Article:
It was early in my career, in 1999 that I began to realise the full extent of negligence and disregard for original archival sources. There were many antiquated views from scholars which excluded many hidden histories and suggested that other cultures or “non-Africans” were responsible for building the Mapungubwe site. So some Mapungubwe academics often came with racist theories and partial hypotheses based on circumstantial evidence, and ignored histories of oral records. Most disconcerting was the lack of proper care, conservation, preservation, access and active research. Mass excavation was more important than preserving the material and associated records derived from the Mapungubwe Collection.


What was neglected and what would the missing voices tell us?

The gaps, silences and missing voices in the Mapungubwe Archive usually indicate highly selected material that was deliberately not kept and is most probably in private possession or was simply destroyed. There were missing letters, photographs and other content. There were gaps in the archive chronology, no field reports and the like.


Some of the Mapungubwe Archive material is related to when the site was used as a military terrain on the farm Greefswald. Many military records are tied up in the Department of Defence and some still have an embargo.


Other forms of missing narratives outlined in the book refer to the neglect of oral history and indigenous knowledge of Mapungubwe Hill as a sacred site by local communities. Fortunately the recognition of community voices has increased over the decades.


Read more: The continued threat of coal mining at the Mapungubwe world heritage site


In 1969, archaeology become a fully fledged discipline at the University of Pretoria, with a focus on stratigraphy (the layering of archaeological deposits). Research reinforced what I call “pots over people”. There was a lack of consultation with local commmunities in and around the Mapungubwe region. This included a lack of acknowledgement that prior to 1933, Mapungubwe held a deep precolonial history – although not physically evidenced or written.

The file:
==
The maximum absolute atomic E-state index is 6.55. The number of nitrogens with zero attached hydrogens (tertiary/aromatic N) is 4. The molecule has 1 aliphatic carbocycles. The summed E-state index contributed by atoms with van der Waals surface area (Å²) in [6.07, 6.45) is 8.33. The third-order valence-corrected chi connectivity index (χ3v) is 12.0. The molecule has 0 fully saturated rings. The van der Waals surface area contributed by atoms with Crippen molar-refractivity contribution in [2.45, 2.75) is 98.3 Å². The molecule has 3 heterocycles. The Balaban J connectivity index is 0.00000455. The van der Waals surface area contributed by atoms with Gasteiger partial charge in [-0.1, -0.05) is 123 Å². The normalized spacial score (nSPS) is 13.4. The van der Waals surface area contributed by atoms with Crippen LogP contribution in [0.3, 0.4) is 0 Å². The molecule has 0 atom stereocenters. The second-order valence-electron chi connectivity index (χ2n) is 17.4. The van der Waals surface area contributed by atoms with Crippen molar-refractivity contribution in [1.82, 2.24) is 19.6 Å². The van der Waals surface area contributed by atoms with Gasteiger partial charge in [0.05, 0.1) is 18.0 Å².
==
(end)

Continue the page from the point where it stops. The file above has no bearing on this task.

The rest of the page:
There are also intentional gaps and silences in the archive during the height of apartheid (white minority rule in South Africa) mainly from the 1970s until the late 1980s. But even after democracy in 1994 this was happening in archives, and in many other universities as well. It was largely as a result of departmental agendas, academic power struggles and internal institutional politics or just a lack of rigour to preserve archival material. The author (right) with Helma Steenkamp in 2015, former assistant conservator now the Mapungubwe archivist. Stefan Heunis/AFP via Getty Images


The understanding of Mapungubwe’s early contested history can be shaped by the archive and can reveal why some records were kept and others not. And, more importantly, what can be further extracted and learned from the many omissions, silences and absences.


Is this the case in many archives in South Africa?

Sadly, the destruction, reckless handling and poor conservation efforts of historical records is notable and widespread even today, globally. The book acknowledges upfront the loss of countless important South African archives over years, not just by research institutions, but by government, private and public institutions as well.


Yet the fact remains that the Mapungubwe Archive does exist. Even if with gaps and omissions, it remains one South Africa’s greatest heritage archives for the continent.


Why does this matter?

Archives matter as history matters. Lessons can be learnt from past mistakes and archives serve as human testimony and knowledge that would not have been known if they weren’t preserved. The damage by omissions in the archive from a research point of view demonstrates that the archive is not a repository of historical material only. Archives are shaped in the present and have the potential to shape the future. Much of what is known about Mapungubwe in the 21st century stems from the contents of the archive. Past Imperfect provides many fascinating details of this research.


The recentering of the Mapungubwe Archive shows that while archival material has enduring historical value it also forms part of the university’s shaped culture, trajectory of research and institutional memory. The book is not about making history but instead how history is used.


The Mapungubwe Archive at the University of Pretoria has evolved into not just a repository or depository, but a site of contestation, a space and place of memory.



Source: Modern Ghana

Intensity challenge for mighty Springboks before All Blacks rematch

The front page headline on Sunday in South Africa’s biggest Afrikaans language newspaper screamed, “Best in a century” after the Springboks outplayed New Zealand 26-10 in the Rugby Championship opener this weekend.

It was South Africa’s biggest winning margin against the All Blacks since they won 17-0 in Durban in 1928 — and Rapport backed up their headline with three pages of rave reviews of the Springboks’ performance.